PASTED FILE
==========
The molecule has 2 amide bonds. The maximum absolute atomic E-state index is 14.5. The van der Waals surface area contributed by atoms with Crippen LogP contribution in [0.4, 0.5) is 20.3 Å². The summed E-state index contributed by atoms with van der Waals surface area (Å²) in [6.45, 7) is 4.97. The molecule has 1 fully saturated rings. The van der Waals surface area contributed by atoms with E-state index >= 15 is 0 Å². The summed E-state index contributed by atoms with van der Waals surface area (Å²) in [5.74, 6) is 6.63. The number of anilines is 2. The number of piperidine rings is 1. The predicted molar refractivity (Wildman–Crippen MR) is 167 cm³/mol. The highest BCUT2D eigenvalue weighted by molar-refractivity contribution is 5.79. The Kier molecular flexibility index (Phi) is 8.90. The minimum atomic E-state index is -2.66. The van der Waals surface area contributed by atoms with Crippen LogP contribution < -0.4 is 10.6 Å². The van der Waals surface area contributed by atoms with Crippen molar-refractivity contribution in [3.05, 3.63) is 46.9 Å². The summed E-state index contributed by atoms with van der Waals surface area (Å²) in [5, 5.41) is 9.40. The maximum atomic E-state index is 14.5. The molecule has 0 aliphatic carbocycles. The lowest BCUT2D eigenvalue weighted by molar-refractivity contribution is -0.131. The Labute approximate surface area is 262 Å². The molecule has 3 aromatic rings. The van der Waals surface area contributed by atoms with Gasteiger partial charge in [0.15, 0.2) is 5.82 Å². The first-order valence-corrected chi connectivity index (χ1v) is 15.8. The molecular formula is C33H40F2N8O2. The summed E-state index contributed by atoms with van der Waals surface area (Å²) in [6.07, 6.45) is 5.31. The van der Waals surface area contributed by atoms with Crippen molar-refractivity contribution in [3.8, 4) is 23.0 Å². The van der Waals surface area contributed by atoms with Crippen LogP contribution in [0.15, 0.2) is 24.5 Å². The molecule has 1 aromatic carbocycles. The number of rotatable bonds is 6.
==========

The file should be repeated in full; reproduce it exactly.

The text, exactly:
The molecule has 2 amide bonds. The maximum absolute atomic E-state index is 14.5. The van der Waals surface area contributed by atoms with Crippen LogP contribution in [0.4, 0.5) is 20.3 Å². The summed E-state index contributed by atoms with van der Waals surface area (Å²) in [6.45, 7) is 4.97. The molecule has 1 fully saturated rings. The van der Waals surface area contributed by atoms with E-state index >= 15 is 0 Å². The summed E-state index contributed by atoms with van der Waals surface area (Å²) in [5.74, 6) is 6.63. The number of anilines is 2. The number of piperidine rings is 1. The predicted molar refractivity (Wildman–Crippen MR) is 167 cm³/mol. The highest BCUT2D eigenvalue weighted by molar-refractivity contribution is 5.79. The Kier molecular flexibility index (Phi) is 8.90. The minimum atomic E-state index is -2.66. The van der Waals surface area contributed by atoms with Crippen LogP contribution < -0.4 is 10.6 Å². The van der Waals surface area contributed by atoms with Crippen molar-refractivity contribution in [3.05, 3.63) is 46.9 Å². The summed E-state index contributed by atoms with van der Waals surface area (Å²) in [5, 5.41) is 9.40. The maximum atomic E-state index is 14.5. The molecule has 0 aliphatic carbocycles. The lowest BCUT2D eigenvalue weighted by molar-refractivity contribution is -0.131. The Labute approximate surface area is 262 Å². The molecule has 3 aromatic rings. The van der Waals surface area contributed by atoms with Gasteiger partial charge in [0.15, 0.2) is 5.82 Å². The first-order valence-corrected chi connectivity index (χ1v) is 15.8. The molecular formula is C33H40F2N8O2. The summed E-state index contributed by atoms with van der Waals surface area (Å²) in [6.07, 6.45) is 5.31. The van der Waals surface area contributed by atoms with Crippen molar-refractivity contribution in [3.8, 4) is 23.0 Å². The van der Waals surface area contributed by atoms with Crippen LogP contribution in [0.15, 0.2) is 24.5 Å². The molecule has 1 aromatic carbocycles. The number of rotatable bonds is 6.